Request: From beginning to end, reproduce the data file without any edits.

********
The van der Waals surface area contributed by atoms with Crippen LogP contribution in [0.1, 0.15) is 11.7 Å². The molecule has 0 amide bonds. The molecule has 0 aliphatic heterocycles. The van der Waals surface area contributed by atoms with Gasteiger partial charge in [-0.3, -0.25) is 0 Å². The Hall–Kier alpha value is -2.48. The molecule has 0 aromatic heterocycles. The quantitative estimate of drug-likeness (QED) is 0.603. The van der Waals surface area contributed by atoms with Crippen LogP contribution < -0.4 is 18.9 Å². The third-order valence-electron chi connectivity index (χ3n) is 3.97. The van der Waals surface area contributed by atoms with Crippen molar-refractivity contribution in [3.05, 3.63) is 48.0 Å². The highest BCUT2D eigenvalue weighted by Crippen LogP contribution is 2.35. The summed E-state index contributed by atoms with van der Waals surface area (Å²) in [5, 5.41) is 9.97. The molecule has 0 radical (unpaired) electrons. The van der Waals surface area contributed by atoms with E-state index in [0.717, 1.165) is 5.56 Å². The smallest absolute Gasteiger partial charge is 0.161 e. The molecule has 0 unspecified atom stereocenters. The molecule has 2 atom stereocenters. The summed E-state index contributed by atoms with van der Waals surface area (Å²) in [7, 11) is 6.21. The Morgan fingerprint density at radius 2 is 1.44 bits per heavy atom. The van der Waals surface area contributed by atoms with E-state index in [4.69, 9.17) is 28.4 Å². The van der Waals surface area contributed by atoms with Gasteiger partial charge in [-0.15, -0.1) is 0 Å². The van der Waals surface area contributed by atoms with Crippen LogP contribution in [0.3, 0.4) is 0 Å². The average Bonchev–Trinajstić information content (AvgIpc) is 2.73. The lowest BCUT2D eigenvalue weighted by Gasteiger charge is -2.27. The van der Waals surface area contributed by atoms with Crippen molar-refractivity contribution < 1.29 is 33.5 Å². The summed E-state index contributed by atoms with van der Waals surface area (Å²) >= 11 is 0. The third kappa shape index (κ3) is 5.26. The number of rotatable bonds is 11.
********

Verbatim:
The van der Waals surface area contributed by atoms with Crippen LogP contribution in [0.1, 0.15) is 11.7 Å². The molecule has 0 amide bonds. The molecule has 0 aliphatic heterocycles. The van der Waals surface area contributed by atoms with Gasteiger partial charge in [-0.3, -0.25) is 0 Å². The Hall–Kier alpha value is -2.48. The molecule has 0 aromatic heterocycles. The quantitative estimate of drug-likeness (QED) is 0.603. The van der Waals surface area contributed by atoms with Crippen LogP contribution < -0.4 is 18.9 Å². The third-order valence-electron chi connectivity index (χ3n) is 3.97. The van der Waals surface area contributed by atoms with Crippen molar-refractivity contribution in [3.05, 3.63) is 48.0 Å². The highest BCUT2D eigenvalue weighted by Crippen LogP contribution is 2.35. The summed E-state index contributed by atoms with van der Waals surface area (Å²) in [5, 5.41) is 9.97. The molecule has 0 radical (unpaired) electrons. The van der Waals surface area contributed by atoms with E-state index in [0.717, 1.165) is 5.56 Å². The smallest absolute Gasteiger partial charge is 0.161 e. The molecule has 0 unspecified atom stereocenters. The molecule has 2 atom stereocenters. The summed E-state index contributed by atoms with van der Waals surface area (Å²) in [7, 11) is 6.21. The Morgan fingerprint density at radius 2 is 1.44 bits per heavy atom. The van der Waals surface area contributed by atoms with E-state index in [4.69, 9.17) is 28.4 Å². The van der Waals surface area contributed by atoms with Gasteiger partial charge in [-0.15, -0.1) is 0 Å². The van der Waals surface area contributed by atoms with Crippen LogP contribution in [0.3, 0.4) is 0 Å². The average Bonchev–Trinajstić information content (AvgIpc) is 2.73. The lowest BCUT2D eigenvalue weighted by Gasteiger charge is -2.27. The van der Waals surface area contributed by atoms with Crippen molar-refractivity contribution < 1.29 is 33.5 Å². The summed E-state index contributed by atoms with van der Waals surface area (Å²) >= 11 is 0. The third kappa shape index (κ3) is 5.26. The number of rotatable bonds is 11.